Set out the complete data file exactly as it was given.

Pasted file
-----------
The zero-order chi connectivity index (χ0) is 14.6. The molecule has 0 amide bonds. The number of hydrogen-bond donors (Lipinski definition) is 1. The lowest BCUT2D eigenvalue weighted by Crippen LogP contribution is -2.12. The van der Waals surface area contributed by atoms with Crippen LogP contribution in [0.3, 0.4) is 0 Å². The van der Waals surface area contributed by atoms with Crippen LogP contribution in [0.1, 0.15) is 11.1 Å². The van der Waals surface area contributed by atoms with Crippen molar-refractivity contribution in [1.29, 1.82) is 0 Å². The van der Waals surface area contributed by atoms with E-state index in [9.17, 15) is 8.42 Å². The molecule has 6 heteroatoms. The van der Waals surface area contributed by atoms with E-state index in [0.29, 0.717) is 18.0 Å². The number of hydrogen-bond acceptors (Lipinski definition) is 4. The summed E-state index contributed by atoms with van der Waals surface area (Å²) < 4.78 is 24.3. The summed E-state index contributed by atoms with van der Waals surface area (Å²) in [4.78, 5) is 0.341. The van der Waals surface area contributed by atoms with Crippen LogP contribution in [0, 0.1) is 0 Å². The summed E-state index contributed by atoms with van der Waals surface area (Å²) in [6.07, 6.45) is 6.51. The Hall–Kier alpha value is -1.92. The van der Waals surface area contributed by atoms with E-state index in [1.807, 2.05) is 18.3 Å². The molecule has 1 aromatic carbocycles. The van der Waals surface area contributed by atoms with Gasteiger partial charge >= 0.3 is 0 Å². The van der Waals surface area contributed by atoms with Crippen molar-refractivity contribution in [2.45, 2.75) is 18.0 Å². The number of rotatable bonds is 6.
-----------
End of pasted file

The zero-order chi connectivity index (χ0) is 14.6. The molecule has 0 amide bonds. The number of hydrogen-bond donors (Lipinski definition) is 1. The lowest BCUT2D eigenvalue weighted by Crippen LogP contribution is -2.12. The van der Waals surface area contributed by atoms with Crippen LogP contribution in [0.3, 0.4) is 0 Å². The van der Waals surface area contributed by atoms with Crippen LogP contribution in [0.1, 0.15) is 11.1 Å². The van der Waals surface area contributed by atoms with Crippen molar-refractivity contribution in [1.29, 1.82) is 0 Å². The van der Waals surface area contributed by atoms with E-state index in [9.17, 15) is 8.42 Å². The molecule has 6 heteroatoms. The van der Waals surface area contributed by atoms with E-state index in [0.29, 0.717) is 18.0 Å². The number of hydrogen-bond acceptors (Lipinski definition) is 4. The summed E-state index contributed by atoms with van der Waals surface area (Å²) < 4.78 is 24.3. The summed E-state index contributed by atoms with van der Waals surface area (Å²) in [4.78, 5) is 0.341. The van der Waals surface area contributed by atoms with Crippen LogP contribution in [0, 0.1) is 0 Å². The summed E-state index contributed by atoms with van der Waals surface area (Å²) in [6.07, 6.45) is 6.51. The Hall–Kier alpha value is -1.92. The van der Waals surface area contributed by atoms with E-state index in [1.807, 2.05) is 18.3 Å². The molecule has 1 aromatic carbocycles. The van der Waals surface area contributed by atoms with Gasteiger partial charge >= 0.3 is 0 Å². The van der Waals surface area contributed by atoms with Crippen molar-refractivity contribution in [2.45, 2.75) is 18.0 Å². The number of rotatable bonds is 6.